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Cancer. 1988 Oct 15;62(8 Suppl):1695-701.

Personal risk factors. What do they mean?

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1
University of Texas, M. D. Anderson Cancer Center, Houston 77030.

Abstract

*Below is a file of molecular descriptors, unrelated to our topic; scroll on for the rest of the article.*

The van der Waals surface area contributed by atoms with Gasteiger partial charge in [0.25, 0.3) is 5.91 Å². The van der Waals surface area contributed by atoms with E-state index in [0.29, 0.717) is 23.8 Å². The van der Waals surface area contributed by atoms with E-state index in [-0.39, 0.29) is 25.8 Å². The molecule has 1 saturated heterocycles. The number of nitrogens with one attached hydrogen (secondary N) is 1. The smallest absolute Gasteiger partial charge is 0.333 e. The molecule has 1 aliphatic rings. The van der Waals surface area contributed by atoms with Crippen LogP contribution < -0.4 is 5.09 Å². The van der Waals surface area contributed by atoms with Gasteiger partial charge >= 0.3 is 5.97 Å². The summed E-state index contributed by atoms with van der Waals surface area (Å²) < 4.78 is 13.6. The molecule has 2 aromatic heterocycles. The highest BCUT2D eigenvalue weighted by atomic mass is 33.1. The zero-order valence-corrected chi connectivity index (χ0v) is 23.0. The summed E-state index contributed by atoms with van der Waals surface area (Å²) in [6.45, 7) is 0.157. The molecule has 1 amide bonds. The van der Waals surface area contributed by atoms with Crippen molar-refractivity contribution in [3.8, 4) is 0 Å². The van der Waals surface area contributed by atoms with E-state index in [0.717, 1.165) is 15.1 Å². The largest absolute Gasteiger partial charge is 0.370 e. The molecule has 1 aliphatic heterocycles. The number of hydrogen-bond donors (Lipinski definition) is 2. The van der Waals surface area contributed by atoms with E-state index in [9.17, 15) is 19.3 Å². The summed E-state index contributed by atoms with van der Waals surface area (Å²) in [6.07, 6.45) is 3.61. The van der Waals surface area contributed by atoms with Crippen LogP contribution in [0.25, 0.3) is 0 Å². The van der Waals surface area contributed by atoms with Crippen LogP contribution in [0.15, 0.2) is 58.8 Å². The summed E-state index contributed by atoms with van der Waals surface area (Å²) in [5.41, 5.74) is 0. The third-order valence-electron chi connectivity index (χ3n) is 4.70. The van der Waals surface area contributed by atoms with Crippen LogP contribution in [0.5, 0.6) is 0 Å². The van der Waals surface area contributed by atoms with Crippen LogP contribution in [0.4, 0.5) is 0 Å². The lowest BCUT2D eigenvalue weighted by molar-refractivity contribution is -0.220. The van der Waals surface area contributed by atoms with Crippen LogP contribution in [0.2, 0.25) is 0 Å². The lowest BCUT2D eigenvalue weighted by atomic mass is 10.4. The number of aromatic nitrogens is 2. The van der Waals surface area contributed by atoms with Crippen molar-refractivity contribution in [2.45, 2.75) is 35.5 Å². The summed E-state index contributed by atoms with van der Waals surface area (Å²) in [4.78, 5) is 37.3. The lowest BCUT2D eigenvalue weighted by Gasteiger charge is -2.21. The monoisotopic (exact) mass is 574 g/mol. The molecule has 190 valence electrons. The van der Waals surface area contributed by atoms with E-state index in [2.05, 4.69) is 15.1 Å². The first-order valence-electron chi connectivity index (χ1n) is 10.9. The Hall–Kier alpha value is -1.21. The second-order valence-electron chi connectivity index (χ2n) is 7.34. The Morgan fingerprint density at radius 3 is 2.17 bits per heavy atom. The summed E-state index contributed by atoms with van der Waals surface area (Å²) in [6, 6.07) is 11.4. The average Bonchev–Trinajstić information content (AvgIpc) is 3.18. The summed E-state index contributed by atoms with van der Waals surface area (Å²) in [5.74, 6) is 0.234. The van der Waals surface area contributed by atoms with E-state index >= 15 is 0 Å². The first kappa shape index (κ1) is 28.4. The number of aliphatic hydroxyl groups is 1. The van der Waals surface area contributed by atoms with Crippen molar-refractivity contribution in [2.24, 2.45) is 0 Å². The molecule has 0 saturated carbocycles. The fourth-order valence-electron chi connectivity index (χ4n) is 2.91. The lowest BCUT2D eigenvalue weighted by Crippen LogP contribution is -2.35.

Epidemiologic studies have identified myriad factors related to cancer risk. Risk can be quantified on the basis of demographic factors, genetics, occupation, medical conditions, and lifestyle. Existing evidence suggests that: (1) individuals at risk often are unaware of their risk; (2) physicians may not know well those factors associated with the highest cancer risk; and (3) methods to reduce risk have been under-applied because of lack of knowledge, lack of funds, or lack of motivation among both patients and physicians. Methods to reduce risk do not follow the usual medical model in that those groups requiring risk-modification intervention usually are symptom free. Evidence indicates that elimination of tobacco use would reduce lung cancer deaths by 83% and substantially reduce the incidence of head and neck malignancies. Broad application of mammographic screening would effect a 30% reduction in breast cancer mortality. Dietary modification could potentially reduce cancer mortality by 30%. An effective program to reduce cancer risk will accomplish the following: (1) develop new and refine existing risk factor measurements to improve identification of individuals at risk; (2) apply risk factor identification and modification more completely to populations known to be at risk; (3) use combinations of risk factors to identify subpopulations at the highest risk; (4) apply existing prevention and screening modalities more broadly and uniformly; (5) identify new screening strategies with improved test performance and cost effectiveness to maximize screening efficiency; and (6) provide accurate and rapid means of risk assessment and quantification using the best available multivariate estimates of risk. An emphasis on education of primary care physicians to practice cancer prevention programs focused on personal risk profiles is reasonable since the populations these physicians serve express risk factors which represent 50% of the attributable risk for cancer in the US. A summary of site-specific risk factors which are amenable to intervention by primary care physicians is provided.

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